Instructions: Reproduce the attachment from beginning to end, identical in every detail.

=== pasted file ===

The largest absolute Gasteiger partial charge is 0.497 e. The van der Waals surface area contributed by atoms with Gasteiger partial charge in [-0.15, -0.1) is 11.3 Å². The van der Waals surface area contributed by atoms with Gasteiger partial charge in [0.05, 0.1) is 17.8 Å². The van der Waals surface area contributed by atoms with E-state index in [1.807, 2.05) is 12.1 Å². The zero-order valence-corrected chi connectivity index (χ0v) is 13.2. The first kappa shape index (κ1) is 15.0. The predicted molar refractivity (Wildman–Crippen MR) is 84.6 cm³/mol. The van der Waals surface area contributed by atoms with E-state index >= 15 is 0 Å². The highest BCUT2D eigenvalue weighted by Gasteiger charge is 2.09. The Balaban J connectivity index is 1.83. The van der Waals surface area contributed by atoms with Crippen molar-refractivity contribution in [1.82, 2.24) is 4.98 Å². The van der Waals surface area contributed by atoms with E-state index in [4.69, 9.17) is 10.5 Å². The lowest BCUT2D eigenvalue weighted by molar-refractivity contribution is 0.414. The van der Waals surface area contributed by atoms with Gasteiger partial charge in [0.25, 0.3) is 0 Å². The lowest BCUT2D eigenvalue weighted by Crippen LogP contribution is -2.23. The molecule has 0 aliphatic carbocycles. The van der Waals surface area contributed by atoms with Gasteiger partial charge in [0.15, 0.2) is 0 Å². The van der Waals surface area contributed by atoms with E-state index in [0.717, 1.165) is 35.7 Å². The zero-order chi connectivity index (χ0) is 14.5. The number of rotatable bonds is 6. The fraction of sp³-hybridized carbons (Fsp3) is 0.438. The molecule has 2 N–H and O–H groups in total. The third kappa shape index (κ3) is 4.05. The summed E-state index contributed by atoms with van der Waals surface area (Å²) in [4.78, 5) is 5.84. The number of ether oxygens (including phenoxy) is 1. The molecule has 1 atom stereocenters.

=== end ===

The largest absolute Gasteiger partial charge is 0.497 e. The van der Waals surface area contributed by atoms with Gasteiger partial charge in [-0.15, -0.1) is 11.3 Å². The van der Waals surface area contributed by atoms with Gasteiger partial charge in [0.05, 0.1) is 17.8 Å². The van der Waals surface area contributed by atoms with E-state index in [1.807, 2.05) is 12.1 Å². The zero-order valence-corrected chi connectivity index (χ0v) is 13.2. The first kappa shape index (κ1) is 15.0. The predicted molar refractivity (Wildman–Crippen MR) is 84.6 cm³/mol. The van der Waals surface area contributed by atoms with E-state index >= 15 is 0 Å². The highest BCUT2D eigenvalue weighted by Gasteiger charge is 2.09. The Balaban J connectivity index is 1.83. The van der Waals surface area contributed by atoms with Crippen molar-refractivity contribution in [1.82, 2.24) is 4.98 Å². The van der Waals surface area contributed by atoms with E-state index in [4.69, 9.17) is 10.5 Å². The lowest BCUT2D eigenvalue weighted by molar-refractivity contribution is 0.414. The van der Waals surface area contributed by atoms with Gasteiger partial charge in [0.25, 0.3) is 0 Å². The lowest BCUT2D eigenvalue weighted by Crippen LogP contribution is -2.23. The molecule has 0 aliphatic carbocycles. The van der Waals surface area contributed by atoms with Gasteiger partial charge in [0.15, 0.2) is 0 Å². The van der Waals surface area contributed by atoms with E-state index in [0.717, 1.165) is 35.7 Å². The zero-order chi connectivity index (χ0) is 14.5. The number of rotatable bonds is 6. The fraction of sp³-hybridized carbons (Fsp3) is 0.438. The molecule has 2 N–H and O–H groups in total. The third kappa shape index (κ3) is 4.05. The summed E-state index contributed by atoms with van der Waals surface area (Å²) in [4.78, 5) is 5.84. The number of ether oxygens (including phenoxy) is 1. The molecule has 1 atom stereocenters.